In a 66-page decision, Administrative Law Judge Nancy C. Smith found Pictsweet broke the law by failing to provide a customary biennial pay hike in violation of the company's duty to bargain with the union, refusing to provide information the United Farm Workers needed to prepare for contract negotiations, violating seniority when conducting layoffs and recalls, and having a company lead-person condition a requested job transfer on the employee signing a petition to decertify --- or get rid or ---the UFW.

Every two years, Pictsweet had provided pickers with an increase in the piece rate paid for each unit of mushrooms they harvested. That raise was due in August 2000. However, in the previous January workers renewed their efforts at bargaining for the UFW contract they lost when the company was sold in 1987. Judge Smith wrote "that during the 2000 negotiations, Pictsweet unilaterally decided to end its practice of providing wage increases every two years to its pickers." Making such a unilateral change without first bargaining with the union is illegal.

The UFW is sponsoring SB 1736, by state Senate President pro Tem John Burton (Dem.-San Francisco), that would bring in arbitrators to help growers and farm workers overcome obstacles to agreement during union contract talks in cases such as Pictsweet. The bill has been approved by the Senate and is currently being debated in the Assembly.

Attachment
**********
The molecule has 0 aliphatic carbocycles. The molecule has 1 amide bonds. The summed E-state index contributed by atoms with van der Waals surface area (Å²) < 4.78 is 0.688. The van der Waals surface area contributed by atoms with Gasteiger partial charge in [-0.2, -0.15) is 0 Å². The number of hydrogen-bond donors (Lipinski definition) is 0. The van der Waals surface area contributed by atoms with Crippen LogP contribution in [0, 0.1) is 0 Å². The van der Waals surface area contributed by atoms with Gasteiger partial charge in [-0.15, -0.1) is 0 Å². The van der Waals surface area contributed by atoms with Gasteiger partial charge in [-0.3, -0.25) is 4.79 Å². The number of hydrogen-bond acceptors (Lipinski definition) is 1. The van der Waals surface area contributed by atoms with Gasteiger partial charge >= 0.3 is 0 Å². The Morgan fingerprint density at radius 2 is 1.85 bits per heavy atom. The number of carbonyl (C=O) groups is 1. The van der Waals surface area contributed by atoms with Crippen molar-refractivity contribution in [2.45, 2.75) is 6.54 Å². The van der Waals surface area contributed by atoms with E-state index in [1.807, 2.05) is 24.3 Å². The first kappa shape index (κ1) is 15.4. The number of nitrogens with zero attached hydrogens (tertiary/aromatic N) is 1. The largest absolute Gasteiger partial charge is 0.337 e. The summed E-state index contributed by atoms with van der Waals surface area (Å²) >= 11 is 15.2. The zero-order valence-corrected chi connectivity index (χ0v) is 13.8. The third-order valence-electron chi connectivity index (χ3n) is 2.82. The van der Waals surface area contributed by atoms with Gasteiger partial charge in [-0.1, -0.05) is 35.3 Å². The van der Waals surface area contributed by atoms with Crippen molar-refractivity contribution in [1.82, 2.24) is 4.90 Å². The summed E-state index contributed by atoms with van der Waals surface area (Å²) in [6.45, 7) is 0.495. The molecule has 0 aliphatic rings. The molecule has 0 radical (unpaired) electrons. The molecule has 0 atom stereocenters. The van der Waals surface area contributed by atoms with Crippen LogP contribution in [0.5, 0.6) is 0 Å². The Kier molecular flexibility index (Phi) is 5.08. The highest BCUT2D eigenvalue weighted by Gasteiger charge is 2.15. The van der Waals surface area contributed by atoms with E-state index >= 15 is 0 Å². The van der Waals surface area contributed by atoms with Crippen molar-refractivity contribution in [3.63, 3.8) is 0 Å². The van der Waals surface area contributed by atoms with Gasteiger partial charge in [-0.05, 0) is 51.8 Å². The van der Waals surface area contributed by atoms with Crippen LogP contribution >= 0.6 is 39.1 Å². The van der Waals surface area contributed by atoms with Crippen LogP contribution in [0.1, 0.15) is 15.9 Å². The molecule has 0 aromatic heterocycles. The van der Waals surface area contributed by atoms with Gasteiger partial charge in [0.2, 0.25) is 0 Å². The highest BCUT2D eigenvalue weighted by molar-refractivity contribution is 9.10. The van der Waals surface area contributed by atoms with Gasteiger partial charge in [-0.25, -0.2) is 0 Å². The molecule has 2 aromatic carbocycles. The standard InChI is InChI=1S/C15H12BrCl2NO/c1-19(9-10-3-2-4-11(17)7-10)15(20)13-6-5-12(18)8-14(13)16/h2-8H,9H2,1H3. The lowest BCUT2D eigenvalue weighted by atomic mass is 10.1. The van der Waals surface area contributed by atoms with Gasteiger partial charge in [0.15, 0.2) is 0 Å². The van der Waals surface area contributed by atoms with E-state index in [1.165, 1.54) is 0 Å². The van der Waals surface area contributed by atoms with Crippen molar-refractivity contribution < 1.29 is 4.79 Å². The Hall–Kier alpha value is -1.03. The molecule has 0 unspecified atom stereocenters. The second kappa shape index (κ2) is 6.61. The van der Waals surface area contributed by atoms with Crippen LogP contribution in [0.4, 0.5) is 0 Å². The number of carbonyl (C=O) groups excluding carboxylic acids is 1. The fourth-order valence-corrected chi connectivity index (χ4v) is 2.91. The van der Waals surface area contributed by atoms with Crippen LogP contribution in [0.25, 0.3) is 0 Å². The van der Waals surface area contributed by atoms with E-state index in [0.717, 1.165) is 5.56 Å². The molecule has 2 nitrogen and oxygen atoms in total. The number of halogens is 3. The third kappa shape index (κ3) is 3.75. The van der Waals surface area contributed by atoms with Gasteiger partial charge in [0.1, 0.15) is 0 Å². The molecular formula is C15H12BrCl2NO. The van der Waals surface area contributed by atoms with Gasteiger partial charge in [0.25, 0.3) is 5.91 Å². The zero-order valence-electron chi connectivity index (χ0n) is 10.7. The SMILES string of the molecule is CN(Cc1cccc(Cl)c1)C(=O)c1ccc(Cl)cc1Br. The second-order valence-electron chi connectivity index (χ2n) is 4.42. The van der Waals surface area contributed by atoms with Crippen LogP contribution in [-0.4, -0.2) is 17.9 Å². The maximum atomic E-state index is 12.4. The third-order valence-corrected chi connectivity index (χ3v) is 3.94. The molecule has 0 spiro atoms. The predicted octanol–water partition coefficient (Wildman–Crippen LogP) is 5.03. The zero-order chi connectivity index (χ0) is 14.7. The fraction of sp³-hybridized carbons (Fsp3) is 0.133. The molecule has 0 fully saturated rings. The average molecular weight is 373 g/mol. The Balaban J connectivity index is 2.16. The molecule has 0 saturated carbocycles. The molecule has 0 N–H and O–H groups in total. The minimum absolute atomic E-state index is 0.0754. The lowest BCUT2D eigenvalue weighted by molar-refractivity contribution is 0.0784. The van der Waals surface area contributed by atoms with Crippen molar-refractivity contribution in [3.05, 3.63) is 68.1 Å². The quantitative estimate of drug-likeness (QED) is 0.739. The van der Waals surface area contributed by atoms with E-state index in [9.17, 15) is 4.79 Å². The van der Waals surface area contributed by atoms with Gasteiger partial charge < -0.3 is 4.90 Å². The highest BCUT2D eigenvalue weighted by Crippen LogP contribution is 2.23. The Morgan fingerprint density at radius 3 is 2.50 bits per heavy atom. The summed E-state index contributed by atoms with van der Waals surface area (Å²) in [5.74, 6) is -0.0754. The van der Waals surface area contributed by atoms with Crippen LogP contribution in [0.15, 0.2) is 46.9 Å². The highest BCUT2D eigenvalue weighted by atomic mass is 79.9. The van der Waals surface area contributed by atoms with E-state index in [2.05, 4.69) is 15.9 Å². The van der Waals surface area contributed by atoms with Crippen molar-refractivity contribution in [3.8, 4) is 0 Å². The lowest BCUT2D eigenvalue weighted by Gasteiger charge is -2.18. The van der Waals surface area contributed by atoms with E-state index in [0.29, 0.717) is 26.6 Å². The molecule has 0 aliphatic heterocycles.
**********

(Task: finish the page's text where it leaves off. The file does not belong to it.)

In May, the members of the ALRB upheld an earlier administrative judge's decision finding Pictsweet guilty of firing mushroom picker Fidel Andrade in retaliation for his support of the UFW and for engaging in other activities protected by California's farm labor law. The company was ordered to offer Andrade his job back and to reimburse him for all lost wages and benefits.

The latest legal blow to Pictsweet, from Judge Smith's June 19 ruling, followed many days of testimony at a February hearing in Oxnard. A detailed nine-count complaint was issued in this case against Pictsweet on June 26, 2001 by prosecutors with the ALRB.

The latest set of negotiations between Pictsweet and its workers has gone on since early 2000, with management refusing to respond to the workers' basic demands, the UFW states. The Cesar Chavez-founded union has contracts protecting about 70% of the mushroom workers on California's Central Coast.